as marketing tools, as was true in this case of the Hyundai warranties.
Consumer expectations are framed by these legal developments to the point where
technically advanced consumer goods are virtually always sold under express warranties, which, as
a matter of federal law run to the consumer without regard to privity.
15 U.S.C. § 2310. Magnuson-Moss precludes a disclaimer of the implied
warranty of merchantability as to consumer goods where an express warranty is given.
15 U.S.C. § 2308. Given this framework, we think ordinary consumers
are entitled to, and do, expect that a consumer product sold under a
warranty is merchantable, at least at the modest level of merchantability set by
UCC section 2-314, where hazards common to the type of product do not
render the product unfit for normal use. Cf. Allgood v. R.J. Reynolds
Tobacco Co., 80 F.3d 168, 171 (5th Cir. 1996) (under Texas law, only
actual sellers are liable, not trade associations nor public relations agents who play
a role in distribution. Even where a party has promoted a product,
and made promises regarding that product, if the party is not the actual
seller a claim for breach of warranty will not lie.).
Even if one party to the contractthe manufacturerintends to extend an implied warranty
only to the immediate purchaser, in a consumer setting, doing away with the
privity requirement for a product subject to the Magnuson-Moss Warranty Act, rather than
rewriting the deal, simply gives the consumer the contract the consumer expected.
The manufacturer, on the other hand is encouraged to build quality into its
products. To the extent there is a cost of adding uniform or
standard quality in all products, the risk of a lemon is passed to
all buyers in the form of pricing and not randomly distributed among those
unfortunate enough to have acquired one of the lemons. Moreover, elimination of
privity requirement gives consumers such as Goodin the value of their expected bargain,
but will rarely do more than duplicate the Products Liability Act as to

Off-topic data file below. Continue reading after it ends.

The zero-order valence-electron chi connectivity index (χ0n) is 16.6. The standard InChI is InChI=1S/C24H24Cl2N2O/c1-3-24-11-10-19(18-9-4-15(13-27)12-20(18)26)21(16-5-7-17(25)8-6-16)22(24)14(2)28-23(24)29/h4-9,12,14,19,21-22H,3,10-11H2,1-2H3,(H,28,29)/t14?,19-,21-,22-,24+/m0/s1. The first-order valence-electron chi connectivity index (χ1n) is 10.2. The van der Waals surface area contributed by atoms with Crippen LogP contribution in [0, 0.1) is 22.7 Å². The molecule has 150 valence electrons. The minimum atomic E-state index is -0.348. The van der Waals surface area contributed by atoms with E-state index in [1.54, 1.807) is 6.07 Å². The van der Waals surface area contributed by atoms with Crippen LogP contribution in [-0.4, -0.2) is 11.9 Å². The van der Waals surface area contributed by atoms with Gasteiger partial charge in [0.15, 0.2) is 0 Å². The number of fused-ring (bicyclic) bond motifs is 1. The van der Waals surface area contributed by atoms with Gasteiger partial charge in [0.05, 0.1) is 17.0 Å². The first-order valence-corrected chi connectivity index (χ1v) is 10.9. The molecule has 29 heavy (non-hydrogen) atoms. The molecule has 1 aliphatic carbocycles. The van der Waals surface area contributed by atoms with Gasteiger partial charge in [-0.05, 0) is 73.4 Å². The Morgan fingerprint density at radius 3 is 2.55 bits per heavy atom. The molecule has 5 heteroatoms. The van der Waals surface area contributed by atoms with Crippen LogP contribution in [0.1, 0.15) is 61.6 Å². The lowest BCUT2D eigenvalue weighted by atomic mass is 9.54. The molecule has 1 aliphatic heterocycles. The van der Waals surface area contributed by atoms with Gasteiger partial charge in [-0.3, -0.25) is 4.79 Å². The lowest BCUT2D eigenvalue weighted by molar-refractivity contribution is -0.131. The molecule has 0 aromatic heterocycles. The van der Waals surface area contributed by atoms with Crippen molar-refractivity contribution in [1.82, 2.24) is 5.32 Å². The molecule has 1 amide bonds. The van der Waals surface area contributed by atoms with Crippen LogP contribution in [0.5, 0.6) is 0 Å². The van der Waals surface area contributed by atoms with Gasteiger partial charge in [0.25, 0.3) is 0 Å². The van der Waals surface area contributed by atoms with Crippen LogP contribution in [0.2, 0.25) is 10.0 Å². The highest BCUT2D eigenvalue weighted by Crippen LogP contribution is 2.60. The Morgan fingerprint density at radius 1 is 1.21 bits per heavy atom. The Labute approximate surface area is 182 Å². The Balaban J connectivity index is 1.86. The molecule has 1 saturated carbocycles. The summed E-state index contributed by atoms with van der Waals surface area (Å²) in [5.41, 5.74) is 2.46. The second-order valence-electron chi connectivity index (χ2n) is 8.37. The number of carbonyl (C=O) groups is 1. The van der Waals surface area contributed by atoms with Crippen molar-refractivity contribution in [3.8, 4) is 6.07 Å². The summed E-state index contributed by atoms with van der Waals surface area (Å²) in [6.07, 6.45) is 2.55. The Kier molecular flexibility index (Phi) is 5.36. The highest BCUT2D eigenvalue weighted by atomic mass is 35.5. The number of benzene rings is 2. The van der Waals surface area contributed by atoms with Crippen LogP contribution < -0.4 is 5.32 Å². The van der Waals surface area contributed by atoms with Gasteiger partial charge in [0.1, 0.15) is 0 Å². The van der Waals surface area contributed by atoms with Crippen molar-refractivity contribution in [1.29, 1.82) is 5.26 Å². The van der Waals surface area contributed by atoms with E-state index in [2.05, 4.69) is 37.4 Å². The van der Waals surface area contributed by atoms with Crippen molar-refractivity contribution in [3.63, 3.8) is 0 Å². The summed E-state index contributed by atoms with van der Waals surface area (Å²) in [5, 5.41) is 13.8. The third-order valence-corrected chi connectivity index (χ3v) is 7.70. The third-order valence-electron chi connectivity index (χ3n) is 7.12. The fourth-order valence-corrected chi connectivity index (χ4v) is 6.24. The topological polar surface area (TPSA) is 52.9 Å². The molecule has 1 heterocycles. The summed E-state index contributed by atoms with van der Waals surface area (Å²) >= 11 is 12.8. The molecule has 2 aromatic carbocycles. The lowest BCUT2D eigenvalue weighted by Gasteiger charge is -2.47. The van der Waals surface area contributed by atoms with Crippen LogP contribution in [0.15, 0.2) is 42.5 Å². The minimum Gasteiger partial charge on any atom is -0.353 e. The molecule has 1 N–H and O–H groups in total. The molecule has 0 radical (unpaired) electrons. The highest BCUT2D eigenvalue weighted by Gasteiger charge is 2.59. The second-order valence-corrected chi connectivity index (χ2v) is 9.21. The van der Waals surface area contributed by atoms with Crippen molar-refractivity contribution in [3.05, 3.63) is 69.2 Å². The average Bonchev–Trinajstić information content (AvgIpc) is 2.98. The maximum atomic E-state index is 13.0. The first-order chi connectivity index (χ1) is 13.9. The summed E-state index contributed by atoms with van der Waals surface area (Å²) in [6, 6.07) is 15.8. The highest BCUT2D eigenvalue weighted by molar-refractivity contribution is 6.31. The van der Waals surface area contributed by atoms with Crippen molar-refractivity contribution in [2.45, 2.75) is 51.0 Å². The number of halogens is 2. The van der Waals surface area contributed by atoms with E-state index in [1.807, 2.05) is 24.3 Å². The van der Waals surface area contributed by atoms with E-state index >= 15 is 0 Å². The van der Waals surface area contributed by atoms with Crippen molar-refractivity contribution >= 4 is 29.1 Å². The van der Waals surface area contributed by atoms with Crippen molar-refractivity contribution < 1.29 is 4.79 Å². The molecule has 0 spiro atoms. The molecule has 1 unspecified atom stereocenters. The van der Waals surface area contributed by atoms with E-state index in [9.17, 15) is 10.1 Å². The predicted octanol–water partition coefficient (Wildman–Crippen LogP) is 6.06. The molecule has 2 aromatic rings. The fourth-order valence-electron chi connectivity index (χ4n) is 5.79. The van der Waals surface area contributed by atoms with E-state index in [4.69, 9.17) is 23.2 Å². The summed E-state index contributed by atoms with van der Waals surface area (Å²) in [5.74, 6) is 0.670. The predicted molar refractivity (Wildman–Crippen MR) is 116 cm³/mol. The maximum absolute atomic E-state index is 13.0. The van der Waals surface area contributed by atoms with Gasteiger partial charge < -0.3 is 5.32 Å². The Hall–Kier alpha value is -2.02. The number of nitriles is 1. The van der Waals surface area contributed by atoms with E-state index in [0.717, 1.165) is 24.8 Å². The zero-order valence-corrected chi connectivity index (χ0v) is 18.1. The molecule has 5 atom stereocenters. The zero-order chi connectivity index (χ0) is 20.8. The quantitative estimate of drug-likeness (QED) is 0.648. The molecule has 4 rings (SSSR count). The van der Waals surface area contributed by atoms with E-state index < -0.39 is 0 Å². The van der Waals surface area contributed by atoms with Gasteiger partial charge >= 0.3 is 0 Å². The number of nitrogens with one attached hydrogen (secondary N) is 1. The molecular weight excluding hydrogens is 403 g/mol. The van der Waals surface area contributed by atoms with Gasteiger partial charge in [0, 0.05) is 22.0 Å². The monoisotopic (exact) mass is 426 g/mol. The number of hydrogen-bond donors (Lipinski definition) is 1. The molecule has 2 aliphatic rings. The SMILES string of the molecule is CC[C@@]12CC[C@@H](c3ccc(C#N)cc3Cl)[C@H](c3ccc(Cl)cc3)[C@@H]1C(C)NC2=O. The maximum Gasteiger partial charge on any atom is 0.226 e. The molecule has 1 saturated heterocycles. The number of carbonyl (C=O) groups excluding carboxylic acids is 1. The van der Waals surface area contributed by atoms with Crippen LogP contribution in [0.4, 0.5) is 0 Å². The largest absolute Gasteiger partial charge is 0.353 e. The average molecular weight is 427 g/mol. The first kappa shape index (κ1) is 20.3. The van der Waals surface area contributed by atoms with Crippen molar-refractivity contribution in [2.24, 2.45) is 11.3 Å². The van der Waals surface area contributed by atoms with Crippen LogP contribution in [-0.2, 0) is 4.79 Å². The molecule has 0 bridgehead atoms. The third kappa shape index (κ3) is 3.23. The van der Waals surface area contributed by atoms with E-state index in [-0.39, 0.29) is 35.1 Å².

other consequential damages. The remedy for breach of implied warranty of merchantability
is in most cases, including this one, the difference between the value of
the goods accepted and the value they would have had if they had
been as warranted. I.C. § 26-1-2-714(2). This gives the buyer the
benefit of the bargain. In most cases, however, if any additional damages
are available under the UCC as the result of abolishing privity, Indiana law
would award the same damages under the Products Liability Act as personal injury
or damage to other property from a defective product. Gunkel v. Renovations,
Inc., 2005 W.L. 236630 (Feb. 01, 2005).
For the reasons given above we conclude that Indiana law does not require
vertical privity between a consumer and a manufacturer as a condition to a
claim by the consumer against the manufacturer for breach of the manufacturers implied
warranty of merchantability.
The judgment of the trial court is affirmed.
Shepard, C.J., and Dickson, Sullivan, and Rucker, JJ. concur.
On the Buyers Order, AutoChoice Hyundai included the following preprinted language in
All warranties, if any, by a manufacturer or supplier other than dealer are
theirs, not dealers, and only such manufacturer or other supplier shall be liable
for performance under such warranties, unless dealer furnishes buyer with a separate written
warranty made by dealer on its own behalf. Dealer hereby disclaims all
warranties, express or implied, including any implied warranties of merchantability or fitness for
a particular purpose, on all goods and services sold by DEALER. . .
Hicks is an A.C. Certified Master Engine Machinist and Diesel Fuel Technician
who had been trained in brakes during his certification process.
Footnote: Hyundais minimum standard thickness for rotors is 22.4 millimeters and the rotors
on Goodins car (bought from NAPA and installed by Hicks) measured 21.9 and
Reed v. Central Soya Co., Inc., 621 N.E.2d 1069, 1074 (Ind.
1993), this Court defined economic damages under Indiana law as the diminution in